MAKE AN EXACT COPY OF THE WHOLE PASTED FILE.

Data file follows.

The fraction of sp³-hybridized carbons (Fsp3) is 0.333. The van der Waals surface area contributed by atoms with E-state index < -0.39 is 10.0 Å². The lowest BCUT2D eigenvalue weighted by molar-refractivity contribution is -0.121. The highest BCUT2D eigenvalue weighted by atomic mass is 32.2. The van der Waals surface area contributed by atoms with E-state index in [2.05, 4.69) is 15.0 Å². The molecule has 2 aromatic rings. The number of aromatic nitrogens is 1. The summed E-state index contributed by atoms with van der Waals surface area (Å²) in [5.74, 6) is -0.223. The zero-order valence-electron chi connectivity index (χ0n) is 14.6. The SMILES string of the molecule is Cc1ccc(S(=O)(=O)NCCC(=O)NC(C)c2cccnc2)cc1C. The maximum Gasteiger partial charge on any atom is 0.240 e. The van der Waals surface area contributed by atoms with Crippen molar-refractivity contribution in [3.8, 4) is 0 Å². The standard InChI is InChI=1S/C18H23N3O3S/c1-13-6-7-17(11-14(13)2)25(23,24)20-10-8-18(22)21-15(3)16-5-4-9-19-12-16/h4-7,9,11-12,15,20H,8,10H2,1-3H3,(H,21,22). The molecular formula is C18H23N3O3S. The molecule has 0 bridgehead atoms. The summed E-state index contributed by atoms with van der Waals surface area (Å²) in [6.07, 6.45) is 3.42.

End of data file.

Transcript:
The fraction of sp³-hybridized carbons (Fsp3) is 0.333. The van der Waals surface area contributed by atoms with E-state index < -0.39 is 10.0 Å². The lowest BCUT2D eigenvalue weighted by molar-refractivity contribution is -0.121. The highest BCUT2D eigenvalue weighted by atomic mass is 32.2. The van der Waals surface area contributed by atoms with E-state index in [2.05, 4.69) is 15.0 Å². The molecule has 2 aromatic rings. The number of aromatic nitrogens is 1. The summed E-state index contributed by atoms with van der Waals surface area (Å²) in [5.74, 6) is -0.223. The zero-order valence-electron chi connectivity index (χ0n) is 14.6. The SMILES string of the molecule is Cc1ccc(S(=O)(=O)NCCC(=O)NC(C)c2cccnc2)cc1C. The maximum Gasteiger partial charge on any atom is 0.240 e. The van der Waals surface area contributed by atoms with Crippen molar-refractivity contribution in [3.8, 4) is 0 Å². The standard InChI is InChI=1S/C18H23N3O3S/c1-13-6-7-17(11-14(13)2)25(23,24)20-10-8-18(22)21-15(3)16-5-4-9-19-12-16/h4-7,9,11-12,15,20H,8,10H2,1-3H3,(H,21,22). The molecular formula is C18H23N3O3S. The molecule has 0 bridgehead atoms. The summed E-state index contributed by atoms with van der Waals surface area (Å²) in [6.07, 6.45) is 3.42.